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Are women’s issues getting enough charitable love?

There have been national-level rumblings recently about whether women’s and girls’ causes are getting a big enough slice of the donations pie.

Marketwatch reported in October that Melinda Gates pledged $1 billion to benefit issues that serve the interests of women and girls. The article noted that only a sliver of charitable donations nationally go toward women’s and girls’ causes.

And according to a report by the Women’s Philanthropy Institute at Indiana University’s Lilly Family School of Philanthropy, just 1.6 percent of charitable dollars went toward women’s and girls’ group in 2016, the most recently available data.

So it seems appropriate to take a look at the local landscape of charitable giving and see how nonprofits aimed at women and girls are faring. The answer seems to be OK, but not without some help from government grants and other sources that aren’t strictly charitable donations. Like all nonprofits these days, they have to keep seeking innovative ways to raise enough funds to ensure their programs are successful and continue. It’s hard to make yourself heard amid the cacophony of voices pleading to help various causes.

We talked to three local organizations: Coffee Connection; Willow Domestic Violence Center; and the YWCA.

Coffee Connections

Joy Bergfalk, executive director at Coffee Connection, says that she thinks that funding levels are likely affected by her organization’s mission and structure. Coffee Connection solely employs women recovering from addiction. Essentially, the coffee shop hires individuals that most companies would consider too risky to hire.

Joy Bergfalk

Joy Bergfalk

“The women that we’re working with are considered ‘bad’ women making bad choices because people don’t understand that addiction isn’t a choice and how it’s connected to trauma,” says Bergfalk.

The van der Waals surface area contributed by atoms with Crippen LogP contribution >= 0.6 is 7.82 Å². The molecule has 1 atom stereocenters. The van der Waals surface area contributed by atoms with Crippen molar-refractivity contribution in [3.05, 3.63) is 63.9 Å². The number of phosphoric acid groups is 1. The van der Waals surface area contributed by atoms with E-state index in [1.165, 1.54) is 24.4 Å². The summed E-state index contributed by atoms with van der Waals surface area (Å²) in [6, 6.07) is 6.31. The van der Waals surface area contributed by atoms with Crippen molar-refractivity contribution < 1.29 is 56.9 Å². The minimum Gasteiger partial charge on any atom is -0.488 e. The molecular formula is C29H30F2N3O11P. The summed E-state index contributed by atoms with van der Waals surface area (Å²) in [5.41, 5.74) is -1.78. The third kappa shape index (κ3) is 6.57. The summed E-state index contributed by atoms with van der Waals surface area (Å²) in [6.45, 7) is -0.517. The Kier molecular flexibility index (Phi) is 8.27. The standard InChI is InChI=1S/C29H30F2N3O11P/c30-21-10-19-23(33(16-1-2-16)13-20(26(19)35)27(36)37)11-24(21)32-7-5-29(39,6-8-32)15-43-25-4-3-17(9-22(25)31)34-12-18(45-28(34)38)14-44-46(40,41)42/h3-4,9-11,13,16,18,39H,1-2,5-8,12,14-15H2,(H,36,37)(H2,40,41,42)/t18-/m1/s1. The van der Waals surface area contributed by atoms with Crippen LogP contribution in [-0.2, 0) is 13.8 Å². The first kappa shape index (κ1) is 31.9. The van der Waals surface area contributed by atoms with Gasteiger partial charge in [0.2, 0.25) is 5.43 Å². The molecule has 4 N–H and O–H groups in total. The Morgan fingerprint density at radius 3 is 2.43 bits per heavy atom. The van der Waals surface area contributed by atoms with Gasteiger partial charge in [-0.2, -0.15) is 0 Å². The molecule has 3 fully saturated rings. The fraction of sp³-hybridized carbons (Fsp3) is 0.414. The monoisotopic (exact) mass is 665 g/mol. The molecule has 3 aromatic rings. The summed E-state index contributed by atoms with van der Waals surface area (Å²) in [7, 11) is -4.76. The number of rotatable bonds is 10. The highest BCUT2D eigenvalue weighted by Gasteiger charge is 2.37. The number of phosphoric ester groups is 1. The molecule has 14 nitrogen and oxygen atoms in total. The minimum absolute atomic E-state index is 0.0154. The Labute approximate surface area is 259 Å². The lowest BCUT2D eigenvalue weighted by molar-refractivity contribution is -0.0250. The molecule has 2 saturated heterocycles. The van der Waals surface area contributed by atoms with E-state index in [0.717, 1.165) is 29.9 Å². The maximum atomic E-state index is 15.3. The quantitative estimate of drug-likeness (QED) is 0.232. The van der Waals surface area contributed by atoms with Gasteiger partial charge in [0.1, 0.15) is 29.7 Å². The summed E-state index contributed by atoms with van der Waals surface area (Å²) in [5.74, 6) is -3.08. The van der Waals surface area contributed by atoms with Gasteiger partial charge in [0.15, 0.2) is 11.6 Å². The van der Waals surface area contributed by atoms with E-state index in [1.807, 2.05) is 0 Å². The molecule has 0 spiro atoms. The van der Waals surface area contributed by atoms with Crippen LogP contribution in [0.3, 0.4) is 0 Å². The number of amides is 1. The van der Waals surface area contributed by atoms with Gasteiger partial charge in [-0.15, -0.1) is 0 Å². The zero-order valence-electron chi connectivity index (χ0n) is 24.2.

Education is an important component to show the public the important work that Coffee Connection is doing to help keep women clean and out of jail and free of the dangerous cycle that drugs lead to.

“We use social media and speak at a lot of events. We do a lot of networking,” says Bergfalk. “We’re also working with some colleges, and we’ve had exposure on television and in newspapers to help spread the word.”

Coffee Connection uses a systems integration program with design thinking to have a holistic approach with each of her employees to help them stay clean and functional citizens. Rather than measuring the success of the organization with numbers, Bergfalk finds ways of measuring the behaviors and faces of her employees to decipher outcomes.

According to Bergfalk, the organization has an 80 percent success rate of keeping female addicts clean.

Coffee Connection stays open thanks to donations, grants and through the revenue from shop’s operations. Bergfalk has not found much success at increasing charitable giving through collaboration with other organizations or foundations, which may be a result of misunderstanding of the design thinking approach that is less explicit in outcome measurement, which foundations and other organizations look at to determine the success of an organization.

Willow Domestic Violence Center

Willow Domestic Violence Center is celebrating 40 years of serving domestic violence survivors, with its first shelter opening its doors in 1979. According to president and CEO Meaghan de Chateauvieux, Willow serves over 7,000 survivors annually, and they reach an addition 12,000 through crisis intervention workshops.

Meaghan de Chateauvieux

Meaghan de Chateauvieux

With a current budget of $3.6 million, one-third comes from the Monroe County Department of Human Services, which grants reimbursements for emergency shelter beds; one-third is from grants—mostly public government, grants; and the final third comes from donations from private individuals and local foundations.